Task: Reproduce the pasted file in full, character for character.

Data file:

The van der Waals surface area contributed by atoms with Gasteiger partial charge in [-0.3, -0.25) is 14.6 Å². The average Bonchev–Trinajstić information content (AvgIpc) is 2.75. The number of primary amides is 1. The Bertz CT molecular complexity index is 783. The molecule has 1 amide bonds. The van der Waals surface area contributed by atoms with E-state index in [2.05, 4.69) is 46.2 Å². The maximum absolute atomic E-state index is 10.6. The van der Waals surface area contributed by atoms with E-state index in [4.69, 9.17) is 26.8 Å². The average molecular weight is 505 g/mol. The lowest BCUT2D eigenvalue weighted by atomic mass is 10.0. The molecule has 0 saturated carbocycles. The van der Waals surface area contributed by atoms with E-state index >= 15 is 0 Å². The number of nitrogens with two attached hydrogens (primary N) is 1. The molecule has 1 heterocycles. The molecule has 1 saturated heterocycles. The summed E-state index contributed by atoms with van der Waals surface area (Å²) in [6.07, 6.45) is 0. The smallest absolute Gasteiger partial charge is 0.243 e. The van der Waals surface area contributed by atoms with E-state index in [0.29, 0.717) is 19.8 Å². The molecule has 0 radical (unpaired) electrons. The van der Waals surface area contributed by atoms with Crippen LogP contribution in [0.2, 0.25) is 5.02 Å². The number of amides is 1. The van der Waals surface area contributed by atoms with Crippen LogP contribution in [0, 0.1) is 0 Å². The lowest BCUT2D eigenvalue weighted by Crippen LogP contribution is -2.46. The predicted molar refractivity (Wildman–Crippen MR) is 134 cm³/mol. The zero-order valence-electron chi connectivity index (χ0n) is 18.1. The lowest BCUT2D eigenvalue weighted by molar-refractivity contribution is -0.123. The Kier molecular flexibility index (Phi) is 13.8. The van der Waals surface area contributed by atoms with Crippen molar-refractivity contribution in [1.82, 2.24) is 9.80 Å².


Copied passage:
The van der Waals surface area contributed by atoms with Gasteiger partial charge in [-0.3, -0.25) is 14.6 Å². The average Bonchev–Trinajstić information content (AvgIpc) is 2.75. The number of primary amides is 1. The Bertz CT molecular complexity index is 783. The molecule has 1 amide bonds. The van der Waals surface area contributed by atoms with E-state index in [2.05, 4.69) is 46.2 Å². The maximum absolute atomic E-state index is 10.6. The van der Waals surface area contributed by atoms with E-state index in [4.69, 9.17) is 26.8 Å². The average molecular weight is 505 g/mol. The lowest BCUT2D eigenvalue weighted by atomic mass is 10.0. The molecule has 0 saturated carbocycles. The van der Waals surface area contributed by atoms with E-state index >= 15 is 0 Å². The number of nitrogens with two attached hydrogens (primary N) is 1. The molecule has 1 heterocycles. The molecule has 1 saturated heterocycles. The summed E-state index contributed by atoms with van der Waals surface area (Å²) in [6.07, 6.45) is 0. The smallest absolute Gasteiger partial charge is 0.243 e. The van der Waals surface area contributed by atoms with E-state index in [0.29, 0.717) is 19.8 Å². The molecule has 0 radical (unpaired) electrons. The van der Waals surface area contributed by atoms with Crippen LogP contribution in [0.2, 0.25) is 5.02 Å². The number of amides is 1. The van der Waals surface area contributed by atoms with Crippen LogP contribution in [0, 0.1) is 0 Å². The lowest BCUT2D eigenvalue weighted by Crippen LogP contribution is -2.46. The predicted molar refractivity (Wildman–Crippen MR) is 134 cm³/mol. The zero-order valence-electron chi connectivity index (χ0n) is 18.1. The lowest BCUT2D eigenvalue weighted by molar-refractivity contribution is -0.123. The Kier molecular flexibility index (Phi) is 13.8. The van der Waals surface area contributed by atoms with Crippen molar-refractivity contribution in [1.82, 2.24) is 9.80 Å².